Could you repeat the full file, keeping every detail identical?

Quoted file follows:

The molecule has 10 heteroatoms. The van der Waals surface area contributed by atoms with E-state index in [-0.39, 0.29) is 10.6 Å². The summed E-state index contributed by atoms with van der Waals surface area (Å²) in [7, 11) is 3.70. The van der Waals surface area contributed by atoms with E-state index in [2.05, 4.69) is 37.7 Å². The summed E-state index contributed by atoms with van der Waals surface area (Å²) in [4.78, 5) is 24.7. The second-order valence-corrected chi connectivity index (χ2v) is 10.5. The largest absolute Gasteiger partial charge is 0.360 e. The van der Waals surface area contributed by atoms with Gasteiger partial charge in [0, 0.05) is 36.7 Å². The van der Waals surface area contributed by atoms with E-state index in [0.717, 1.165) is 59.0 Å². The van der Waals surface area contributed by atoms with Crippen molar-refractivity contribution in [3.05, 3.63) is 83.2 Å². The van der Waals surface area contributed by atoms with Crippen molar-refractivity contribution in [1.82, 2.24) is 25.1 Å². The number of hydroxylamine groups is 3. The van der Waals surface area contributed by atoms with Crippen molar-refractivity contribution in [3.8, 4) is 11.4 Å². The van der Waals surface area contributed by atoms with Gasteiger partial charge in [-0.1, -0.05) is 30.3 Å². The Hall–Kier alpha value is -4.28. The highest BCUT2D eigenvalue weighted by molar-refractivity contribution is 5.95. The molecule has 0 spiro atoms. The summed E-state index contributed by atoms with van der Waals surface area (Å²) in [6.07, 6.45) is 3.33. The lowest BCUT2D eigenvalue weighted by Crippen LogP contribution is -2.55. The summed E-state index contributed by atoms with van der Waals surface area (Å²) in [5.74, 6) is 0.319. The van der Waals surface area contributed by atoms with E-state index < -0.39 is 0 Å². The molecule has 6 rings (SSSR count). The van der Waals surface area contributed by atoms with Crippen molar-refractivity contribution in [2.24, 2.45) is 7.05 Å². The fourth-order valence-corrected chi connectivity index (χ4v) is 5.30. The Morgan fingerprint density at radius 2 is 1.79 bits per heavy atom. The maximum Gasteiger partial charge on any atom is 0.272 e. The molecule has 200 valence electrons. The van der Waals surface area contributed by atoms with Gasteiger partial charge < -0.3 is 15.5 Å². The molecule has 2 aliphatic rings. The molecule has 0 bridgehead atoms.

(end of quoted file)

The molecule has 10 heteroatoms. The van der Waals surface area contributed by atoms with E-state index in [-0.39, 0.29) is 10.6 Å². The summed E-state index contributed by atoms with van der Waals surface area (Å²) in [7, 11) is 3.70. The van der Waals surface area contributed by atoms with E-state index in [2.05, 4.69) is 37.7 Å². The summed E-state index contributed by atoms with van der Waals surface area (Å²) in [4.78, 5) is 24.7. The second-order valence-corrected chi connectivity index (χ2v) is 10.5. The largest absolute Gasteiger partial charge is 0.360 e. The van der Waals surface area contributed by atoms with Gasteiger partial charge in [0, 0.05) is 36.7 Å². The van der Waals surface area contributed by atoms with E-state index in [0.717, 1.165) is 59.0 Å². The van der Waals surface area contributed by atoms with Crippen molar-refractivity contribution in [3.05, 3.63) is 83.2 Å². The van der Waals surface area contributed by atoms with Crippen molar-refractivity contribution in [1.82, 2.24) is 25.1 Å². The number of hydroxylamine groups is 3. The van der Waals surface area contributed by atoms with Crippen molar-refractivity contribution in [3.8, 4) is 11.4 Å². The van der Waals surface area contributed by atoms with Gasteiger partial charge in [-0.1, -0.05) is 30.3 Å². The Hall–Kier alpha value is -4.28. The highest BCUT2D eigenvalue weighted by molar-refractivity contribution is 5.95. The molecule has 0 spiro atoms. The summed E-state index contributed by atoms with van der Waals surface area (Å²) in [6.07, 6.45) is 3.33. The lowest BCUT2D eigenvalue weighted by Crippen LogP contribution is -2.55. The summed E-state index contributed by atoms with van der Waals surface area (Å²) in [5.74, 6) is 0.319. The van der Waals surface area contributed by atoms with E-state index < -0.39 is 0 Å². The molecule has 6 rings (SSSR count). The van der Waals surface area contributed by atoms with Crippen molar-refractivity contribution in [2.24, 2.45) is 7.05 Å². The fourth-order valence-corrected chi connectivity index (χ4v) is 5.30. The Morgan fingerprint density at radius 2 is 1.79 bits per heavy atom. The maximum Gasteiger partial charge on any atom is 0.272 e. The molecule has 200 valence electrons. The van der Waals surface area contributed by atoms with Gasteiger partial charge < -0.3 is 15.5 Å². The molecule has 2 aliphatic rings. The molecule has 0 bridgehead atoms.